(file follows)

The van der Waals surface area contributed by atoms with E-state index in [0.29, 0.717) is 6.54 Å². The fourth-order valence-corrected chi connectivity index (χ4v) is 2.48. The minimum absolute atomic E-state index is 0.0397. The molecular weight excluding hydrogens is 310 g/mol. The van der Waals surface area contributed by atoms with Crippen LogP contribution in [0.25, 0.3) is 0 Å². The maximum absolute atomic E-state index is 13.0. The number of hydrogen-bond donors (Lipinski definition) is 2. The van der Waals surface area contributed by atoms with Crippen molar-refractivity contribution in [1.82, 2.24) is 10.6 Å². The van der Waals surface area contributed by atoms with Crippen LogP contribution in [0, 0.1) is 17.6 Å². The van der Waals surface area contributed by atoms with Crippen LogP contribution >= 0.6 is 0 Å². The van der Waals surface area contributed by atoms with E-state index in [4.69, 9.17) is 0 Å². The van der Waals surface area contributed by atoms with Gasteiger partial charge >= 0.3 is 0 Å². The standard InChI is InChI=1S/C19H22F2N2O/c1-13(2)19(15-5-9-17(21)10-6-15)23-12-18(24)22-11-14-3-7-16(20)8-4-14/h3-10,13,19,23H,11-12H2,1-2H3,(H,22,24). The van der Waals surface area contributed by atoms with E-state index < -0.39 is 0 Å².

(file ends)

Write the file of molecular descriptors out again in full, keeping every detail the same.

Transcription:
The van der Waals surface area contributed by atoms with E-state index in [0.29, 0.717) is 6.54 Å². The fourth-order valence-corrected chi connectivity index (χ4v) is 2.48. The minimum absolute atomic E-state index is 0.0397. The molecular weight excluding hydrogens is 310 g/mol. The van der Waals surface area contributed by atoms with Crippen LogP contribution in [0.25, 0.3) is 0 Å². The maximum absolute atomic E-state index is 13.0. The number of hydrogen-bond donors (Lipinski definition) is 2. The van der Waals surface area contributed by atoms with Crippen molar-refractivity contribution in [1.82, 2.24) is 10.6 Å². The van der Waals surface area contributed by atoms with Crippen LogP contribution in [0, 0.1) is 17.6 Å². The van der Waals surface area contributed by atoms with Crippen LogP contribution >= 0.6 is 0 Å². The van der Waals surface area contributed by atoms with E-state index in [4.69, 9.17) is 0 Å². The van der Waals surface area contributed by atoms with Gasteiger partial charge >= 0.3 is 0 Å². The standard InChI is InChI=1S/C19H22F2N2O/c1-13(2)19(15-5-9-17(21)10-6-15)23-12-18(24)22-11-14-3-7-16(20)8-4-14/h3-10,13,19,23H,11-12H2,1-2H3,(H,22,24). The van der Waals surface area contributed by atoms with E-state index < -0.39 is 0 Å².